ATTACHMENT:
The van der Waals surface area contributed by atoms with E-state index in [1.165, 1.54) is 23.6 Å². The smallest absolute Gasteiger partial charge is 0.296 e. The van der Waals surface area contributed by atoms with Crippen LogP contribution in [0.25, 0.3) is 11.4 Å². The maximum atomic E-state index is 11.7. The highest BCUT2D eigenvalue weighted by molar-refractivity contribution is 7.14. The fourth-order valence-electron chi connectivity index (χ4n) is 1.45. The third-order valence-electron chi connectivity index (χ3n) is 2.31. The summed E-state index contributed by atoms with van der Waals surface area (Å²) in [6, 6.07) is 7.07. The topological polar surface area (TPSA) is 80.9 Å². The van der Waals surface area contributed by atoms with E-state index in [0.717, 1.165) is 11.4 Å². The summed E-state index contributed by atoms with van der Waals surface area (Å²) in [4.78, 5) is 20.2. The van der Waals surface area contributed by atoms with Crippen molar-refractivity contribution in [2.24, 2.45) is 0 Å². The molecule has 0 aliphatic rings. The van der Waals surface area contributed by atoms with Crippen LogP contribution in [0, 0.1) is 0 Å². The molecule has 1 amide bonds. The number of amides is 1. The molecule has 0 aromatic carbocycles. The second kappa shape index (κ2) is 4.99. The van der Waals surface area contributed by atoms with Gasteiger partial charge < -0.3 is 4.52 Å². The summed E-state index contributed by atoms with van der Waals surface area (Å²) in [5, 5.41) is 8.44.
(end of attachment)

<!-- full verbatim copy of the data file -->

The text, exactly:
The van der Waals surface area contributed by atoms with E-state index in [1.165, 1.54) is 23.6 Å². The smallest absolute Gasteiger partial charge is 0.296 e. The van der Waals surface area contributed by atoms with Crippen LogP contribution in [0.25, 0.3) is 11.4 Å². The maximum atomic E-state index is 11.7. The highest BCUT2D eigenvalue weighted by molar-refractivity contribution is 7.14. The fourth-order valence-electron chi connectivity index (χ4n) is 1.45. The third-order valence-electron chi connectivity index (χ3n) is 2.31. The summed E-state index contributed by atoms with van der Waals surface area (Å²) in [6, 6.07) is 7.07. The topological polar surface area (TPSA) is 80.9 Å². The van der Waals surface area contributed by atoms with E-state index in [0.717, 1.165) is 11.4 Å². The summed E-state index contributed by atoms with van der Waals surface area (Å²) in [4.78, 5) is 20.2. The van der Waals surface area contributed by atoms with Crippen molar-refractivity contribution in [2.24, 2.45) is 0 Å². The molecule has 0 aliphatic rings. The van der Waals surface area contributed by atoms with Crippen LogP contribution in [0, 0.1) is 0 Å². The molecule has 1 amide bonds. The number of amides is 1. The molecule has 0 aromatic carbocycles. The second kappa shape index (κ2) is 4.99. The van der Waals surface area contributed by atoms with Gasteiger partial charge < -0.3 is 4.52 Å². The summed E-state index contributed by atoms with van der Waals surface area (Å²) in [5, 5.41) is 8.44.